Published 2020-05-07This post is also available in Swedish
Civil society playing significant role in new Mistra call
After the summer, Mistra is to issue a new call for proposals. The objective is social transformation, focusing on climate, equality and digitisation. The means will be a research programme in which civil society and other stakeholders help facilitate the transition.
The UN has declared the 2020s the decade when we need to move from words to action in climate change mitigation. To achieve the Paris Agreement objectives, the innovative force of the entire community must be mobilised. This means that new stakeholders need to meet and collaborate.
In the new research programme for which Mistra is planning its early-autumn call, interdisciplinary research and innovation will contribute knowledge and solutions for a just transformation of society to mitigate climate change. Civil society may assume a key role in this transition.
‘Historically, civil society has played a major role in social change, both in Sweden and globally. In civil society, people often act fast in response to various social needs and we think there’s a lot for others to learn there. In this call, we also think it’s important to make use of innovation potential throughout society. We hope the stakeholders in civil society want to take a clear role in our upcoming programme,’ says Åsa Moberg, Programmes Director at Mistra.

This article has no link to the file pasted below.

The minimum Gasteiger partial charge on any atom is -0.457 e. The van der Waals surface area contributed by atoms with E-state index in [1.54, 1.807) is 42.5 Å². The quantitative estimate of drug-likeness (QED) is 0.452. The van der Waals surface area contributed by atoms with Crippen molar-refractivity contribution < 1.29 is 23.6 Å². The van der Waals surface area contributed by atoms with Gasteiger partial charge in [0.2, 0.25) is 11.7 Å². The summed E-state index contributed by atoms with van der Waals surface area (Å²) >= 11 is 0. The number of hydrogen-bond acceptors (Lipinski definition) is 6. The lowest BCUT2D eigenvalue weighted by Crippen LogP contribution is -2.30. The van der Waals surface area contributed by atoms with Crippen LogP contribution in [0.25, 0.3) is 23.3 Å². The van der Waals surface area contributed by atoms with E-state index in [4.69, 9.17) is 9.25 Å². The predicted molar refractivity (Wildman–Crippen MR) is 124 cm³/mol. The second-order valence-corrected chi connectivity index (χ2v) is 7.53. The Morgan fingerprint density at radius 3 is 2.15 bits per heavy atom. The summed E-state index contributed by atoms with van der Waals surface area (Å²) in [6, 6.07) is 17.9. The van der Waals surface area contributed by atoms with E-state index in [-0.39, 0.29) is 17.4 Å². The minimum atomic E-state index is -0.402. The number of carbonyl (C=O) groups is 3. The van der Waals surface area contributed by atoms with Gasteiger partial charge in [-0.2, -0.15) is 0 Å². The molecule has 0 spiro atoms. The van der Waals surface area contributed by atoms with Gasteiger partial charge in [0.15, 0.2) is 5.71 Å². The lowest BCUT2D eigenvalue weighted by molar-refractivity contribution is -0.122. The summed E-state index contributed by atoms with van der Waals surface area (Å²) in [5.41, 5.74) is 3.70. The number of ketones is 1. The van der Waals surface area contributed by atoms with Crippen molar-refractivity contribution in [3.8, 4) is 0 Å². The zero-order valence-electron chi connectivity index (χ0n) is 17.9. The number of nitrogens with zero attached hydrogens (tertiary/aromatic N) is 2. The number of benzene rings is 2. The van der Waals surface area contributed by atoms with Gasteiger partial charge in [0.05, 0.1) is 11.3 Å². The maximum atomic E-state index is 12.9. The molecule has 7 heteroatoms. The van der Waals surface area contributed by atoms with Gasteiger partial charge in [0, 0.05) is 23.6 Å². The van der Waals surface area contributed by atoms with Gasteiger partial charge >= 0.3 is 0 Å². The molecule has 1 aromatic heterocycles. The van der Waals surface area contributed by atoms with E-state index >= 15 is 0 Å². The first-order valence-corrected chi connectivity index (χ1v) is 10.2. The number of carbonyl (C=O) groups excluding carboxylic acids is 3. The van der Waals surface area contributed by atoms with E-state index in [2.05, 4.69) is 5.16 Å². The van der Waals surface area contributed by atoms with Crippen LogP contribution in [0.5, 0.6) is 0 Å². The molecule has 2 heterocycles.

Limit climate change and increase equality
The programme will start off in climate, equality and digitisation. Limiting climate change while contributing to greater equality at global and local levels are important objectives.
Moberg points out that in Sweden, despite its reputation for relatively progressive environmental and climate policy, the carbon footprint per capita is large. Moreover, since the 1980s, income gaps in Sweden have widened more than in other OECD countries, particularly between people born in Sweden and those born abroad. The differences between various regions are also growing.
‘We need to cut greenhouse-gas emissions drastically without increasing inequality and creating conflicts between various groups in society. It’s also interesting to study possible positive-synergy effects here, such as how measures that promote equality can also help to cut emissions.’
Digitisation can generate disruptive societal changes while bringing both threats and potential for sustainable development. Utilising the potential requires comprehensive and well-thought-out management of the social transition. Otherwise, new digital solutions may be created based on our former social structure, and thereby consolidate prevailing patterns of production and consumption.
‘Climate, equality, digitisation and civil society are four very important individual focus areas. We believe new insights can be generated by linking them together, studying and reviewing civil society’s methods and digital potential on a scientific basis. That will be a challenge, which is precisely why we see potential for a Mistra programme with this complex approach,’ Moberg says.
Mistra will provide the programme with funding of SEK 40 million. The call for proposals is scheduled for August 2020.